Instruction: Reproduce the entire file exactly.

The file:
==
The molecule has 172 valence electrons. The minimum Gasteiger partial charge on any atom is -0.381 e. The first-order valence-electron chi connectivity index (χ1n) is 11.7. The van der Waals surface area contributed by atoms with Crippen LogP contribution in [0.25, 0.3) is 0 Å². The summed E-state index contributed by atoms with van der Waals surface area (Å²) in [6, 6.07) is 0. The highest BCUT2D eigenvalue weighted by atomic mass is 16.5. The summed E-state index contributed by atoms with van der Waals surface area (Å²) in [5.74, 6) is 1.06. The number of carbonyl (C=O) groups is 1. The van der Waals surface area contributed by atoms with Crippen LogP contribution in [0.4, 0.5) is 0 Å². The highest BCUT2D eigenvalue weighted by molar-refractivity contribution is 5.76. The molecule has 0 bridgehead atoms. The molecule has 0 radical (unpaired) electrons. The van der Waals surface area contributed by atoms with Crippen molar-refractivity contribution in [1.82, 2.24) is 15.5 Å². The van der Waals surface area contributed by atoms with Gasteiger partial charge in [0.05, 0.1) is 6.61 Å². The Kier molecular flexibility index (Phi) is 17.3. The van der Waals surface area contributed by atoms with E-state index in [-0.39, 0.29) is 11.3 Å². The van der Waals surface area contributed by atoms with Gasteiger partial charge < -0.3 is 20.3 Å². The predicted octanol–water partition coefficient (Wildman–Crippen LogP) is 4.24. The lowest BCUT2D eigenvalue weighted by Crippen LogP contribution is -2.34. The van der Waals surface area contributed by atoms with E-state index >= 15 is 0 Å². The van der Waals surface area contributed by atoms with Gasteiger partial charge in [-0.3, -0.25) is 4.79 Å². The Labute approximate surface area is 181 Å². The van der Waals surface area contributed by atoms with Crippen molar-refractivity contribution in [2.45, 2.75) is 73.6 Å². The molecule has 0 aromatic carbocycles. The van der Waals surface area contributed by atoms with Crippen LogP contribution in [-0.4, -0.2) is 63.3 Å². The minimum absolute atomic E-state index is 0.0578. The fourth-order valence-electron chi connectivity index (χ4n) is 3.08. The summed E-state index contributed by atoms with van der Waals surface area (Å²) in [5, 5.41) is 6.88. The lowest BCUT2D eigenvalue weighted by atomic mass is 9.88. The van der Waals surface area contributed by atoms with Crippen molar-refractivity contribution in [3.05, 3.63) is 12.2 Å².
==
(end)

The molecule has 172 valence electrons. The minimum Gasteiger partial charge on any atom is -0.381 e. The first-order valence-electron chi connectivity index (χ1n) is 11.7. The van der Waals surface area contributed by atoms with Crippen LogP contribution in [0.25, 0.3) is 0 Å². The summed E-state index contributed by atoms with van der Waals surface area (Å²) in [6, 6.07) is 0. The highest BCUT2D eigenvalue weighted by atomic mass is 16.5. The summed E-state index contributed by atoms with van der Waals surface area (Å²) in [5.74, 6) is 1.06. The number of carbonyl (C=O) groups is 1. The van der Waals surface area contributed by atoms with Crippen LogP contribution in [0.4, 0.5) is 0 Å². The highest BCUT2D eigenvalue weighted by molar-refractivity contribution is 5.76. The molecule has 0 bridgehead atoms. The molecule has 0 radical (unpaired) electrons. The van der Waals surface area contributed by atoms with Crippen molar-refractivity contribution in [1.82, 2.24) is 15.5 Å². The van der Waals surface area contributed by atoms with Gasteiger partial charge in [0.05, 0.1) is 6.61 Å². The Kier molecular flexibility index (Phi) is 17.3. The van der Waals surface area contributed by atoms with E-state index in [-0.39, 0.29) is 11.3 Å². The van der Waals surface area contributed by atoms with Gasteiger partial charge < -0.3 is 20.3 Å². The predicted octanol–water partition coefficient (Wildman–Crippen LogP) is 4.24. The lowest BCUT2D eigenvalue weighted by Crippen LogP contribution is -2.34. The van der Waals surface area contributed by atoms with E-state index >= 15 is 0 Å². The van der Waals surface area contributed by atoms with Gasteiger partial charge in [-0.3, -0.25) is 4.79 Å². The Labute approximate surface area is 181 Å². The van der Waals surface area contributed by atoms with Crippen molar-refractivity contribution in [2.45, 2.75) is 73.6 Å². The molecule has 0 aromatic carbocycles. The van der Waals surface area contributed by atoms with Crippen LogP contribution in [-0.4, -0.2) is 63.3 Å². The minimum absolute atomic E-state index is 0.0578. The fourth-order valence-electron chi connectivity index (χ4n) is 3.08. The summed E-state index contributed by atoms with van der Waals surface area (Å²) in [5, 5.41) is 6.88. The lowest BCUT2D eigenvalue weighted by atomic mass is 9.88. The van der Waals surface area contributed by atoms with Crippen molar-refractivity contribution in [3.05, 3.63) is 12.2 Å².